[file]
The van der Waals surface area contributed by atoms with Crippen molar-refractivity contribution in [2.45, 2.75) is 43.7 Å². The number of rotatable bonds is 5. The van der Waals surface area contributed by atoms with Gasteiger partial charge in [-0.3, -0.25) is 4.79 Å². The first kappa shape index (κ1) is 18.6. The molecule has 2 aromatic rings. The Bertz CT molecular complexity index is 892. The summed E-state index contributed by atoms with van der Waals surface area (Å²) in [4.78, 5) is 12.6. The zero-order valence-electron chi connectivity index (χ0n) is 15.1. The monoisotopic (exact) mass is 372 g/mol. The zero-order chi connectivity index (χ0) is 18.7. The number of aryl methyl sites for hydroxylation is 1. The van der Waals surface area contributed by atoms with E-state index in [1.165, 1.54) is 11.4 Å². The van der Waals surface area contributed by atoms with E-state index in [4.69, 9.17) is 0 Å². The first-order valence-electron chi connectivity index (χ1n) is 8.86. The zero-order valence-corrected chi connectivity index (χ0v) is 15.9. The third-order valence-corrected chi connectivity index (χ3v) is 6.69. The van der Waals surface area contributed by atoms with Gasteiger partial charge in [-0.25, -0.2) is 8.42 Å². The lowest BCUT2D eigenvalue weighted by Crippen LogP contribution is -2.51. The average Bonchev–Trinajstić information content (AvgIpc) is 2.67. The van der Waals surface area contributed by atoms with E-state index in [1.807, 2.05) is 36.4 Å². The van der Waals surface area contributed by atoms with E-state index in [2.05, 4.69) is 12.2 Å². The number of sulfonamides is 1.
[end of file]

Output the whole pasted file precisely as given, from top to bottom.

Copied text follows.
The van der Waals surface area contributed by atoms with Crippen molar-refractivity contribution in [2.45, 2.75) is 43.7 Å². The number of rotatable bonds is 5. The van der Waals surface area contributed by atoms with Gasteiger partial charge in [-0.3, -0.25) is 4.79 Å². The first kappa shape index (κ1) is 18.6. The molecule has 2 aromatic rings. The Bertz CT molecular complexity index is 892. The summed E-state index contributed by atoms with van der Waals surface area (Å²) in [4.78, 5) is 12.6. The zero-order valence-electron chi connectivity index (χ0n) is 15.1. The monoisotopic (exact) mass is 372 g/mol. The zero-order chi connectivity index (χ0) is 18.7. The number of aryl methyl sites for hydroxylation is 1. The van der Waals surface area contributed by atoms with E-state index in [1.165, 1.54) is 11.4 Å². The van der Waals surface area contributed by atoms with E-state index in [4.69, 9.17) is 0 Å². The first-order valence-electron chi connectivity index (χ1n) is 8.86. The zero-order valence-corrected chi connectivity index (χ0v) is 15.9. The third-order valence-corrected chi connectivity index (χ3v) is 6.69. The van der Waals surface area contributed by atoms with Gasteiger partial charge in [-0.25, -0.2) is 8.42 Å². The lowest BCUT2D eigenvalue weighted by Crippen LogP contribution is -2.51. The average Bonchev–Trinajstić information content (AvgIpc) is 2.67. The van der Waals surface area contributed by atoms with E-state index in [1.807, 2.05) is 36.4 Å². The van der Waals surface area contributed by atoms with E-state index in [2.05, 4.69) is 12.2 Å². The number of sulfonamides is 1.